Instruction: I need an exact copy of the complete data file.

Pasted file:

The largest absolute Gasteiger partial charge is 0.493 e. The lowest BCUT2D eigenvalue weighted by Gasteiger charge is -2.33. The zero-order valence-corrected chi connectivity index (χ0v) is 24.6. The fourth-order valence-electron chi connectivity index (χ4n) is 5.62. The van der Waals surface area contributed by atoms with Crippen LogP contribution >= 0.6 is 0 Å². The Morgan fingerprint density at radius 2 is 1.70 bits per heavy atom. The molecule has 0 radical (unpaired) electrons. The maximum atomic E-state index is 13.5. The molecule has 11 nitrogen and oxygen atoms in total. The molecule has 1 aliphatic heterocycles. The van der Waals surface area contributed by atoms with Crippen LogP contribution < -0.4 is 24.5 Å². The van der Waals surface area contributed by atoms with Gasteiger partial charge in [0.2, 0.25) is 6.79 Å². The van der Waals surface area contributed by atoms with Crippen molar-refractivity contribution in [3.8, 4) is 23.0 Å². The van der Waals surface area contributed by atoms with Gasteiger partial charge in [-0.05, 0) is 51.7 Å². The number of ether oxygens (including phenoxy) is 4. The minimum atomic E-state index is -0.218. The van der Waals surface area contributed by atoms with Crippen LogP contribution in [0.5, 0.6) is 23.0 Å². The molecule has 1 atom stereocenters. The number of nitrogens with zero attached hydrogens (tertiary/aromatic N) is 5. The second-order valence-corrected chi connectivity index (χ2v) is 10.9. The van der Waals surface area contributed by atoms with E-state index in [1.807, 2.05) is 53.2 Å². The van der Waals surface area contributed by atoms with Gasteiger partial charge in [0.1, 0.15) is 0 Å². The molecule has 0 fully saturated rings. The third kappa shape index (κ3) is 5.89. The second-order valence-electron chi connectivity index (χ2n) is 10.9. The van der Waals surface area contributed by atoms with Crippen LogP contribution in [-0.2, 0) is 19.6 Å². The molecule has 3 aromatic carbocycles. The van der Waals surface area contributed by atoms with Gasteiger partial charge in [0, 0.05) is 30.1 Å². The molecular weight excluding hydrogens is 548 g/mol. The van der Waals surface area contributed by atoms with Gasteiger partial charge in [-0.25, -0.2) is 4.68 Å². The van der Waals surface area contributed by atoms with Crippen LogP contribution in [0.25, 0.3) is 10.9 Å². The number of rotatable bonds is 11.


The largest absolute Gasteiger partial charge is 0.493 e. The lowest BCUT2D eigenvalue weighted by Gasteiger charge is -2.33. The zero-order valence-corrected chi connectivity index (χ0v) is 24.6. The fourth-order valence-electron chi connectivity index (χ4n) is 5.62. The van der Waals surface area contributed by atoms with Crippen LogP contribution >= 0.6 is 0 Å². The Morgan fingerprint density at radius 2 is 1.70 bits per heavy atom. The molecule has 0 radical (unpaired) electrons. The maximum atomic E-state index is 13.5. The molecule has 11 nitrogen and oxygen atoms in total. The molecule has 1 aliphatic heterocycles. The van der Waals surface area contributed by atoms with Crippen LogP contribution < -0.4 is 24.5 Å². The van der Waals surface area contributed by atoms with Gasteiger partial charge in [0.2, 0.25) is 6.79 Å². The van der Waals surface area contributed by atoms with Crippen molar-refractivity contribution in [3.8, 4) is 23.0 Å². The van der Waals surface area contributed by atoms with Gasteiger partial charge in [-0.05, 0) is 51.7 Å². The number of ether oxygens (including phenoxy) is 4. The minimum atomic E-state index is -0.218. The van der Waals surface area contributed by atoms with Crippen LogP contribution in [0.5, 0.6) is 23.0 Å². The molecule has 1 atom stereocenters. The number of nitrogens with zero attached hydrogens (tertiary/aromatic N) is 5. The second-order valence-corrected chi connectivity index (χ2v) is 10.9. The van der Waals surface area contributed by atoms with E-state index in [1.807, 2.05) is 53.2 Å². The van der Waals surface area contributed by atoms with Gasteiger partial charge in [0.1, 0.15) is 0 Å². The molecule has 0 fully saturated rings. The third kappa shape index (κ3) is 5.89. The second-order valence-electron chi connectivity index (χ2n) is 10.9. The van der Waals surface area contributed by atoms with Crippen LogP contribution in [-0.2, 0) is 19.6 Å². The molecule has 3 aromatic carbocycles. The van der Waals surface area contributed by atoms with Gasteiger partial charge in [0, 0.05) is 30.1 Å². The molecular weight excluding hydrogens is 548 g/mol. The van der Waals surface area contributed by atoms with Gasteiger partial charge in [-0.25, -0.2) is 4.68 Å². The van der Waals surface area contributed by atoms with Crippen LogP contribution in [0.25, 0.3) is 10.9 Å². The number of rotatable bonds is 11.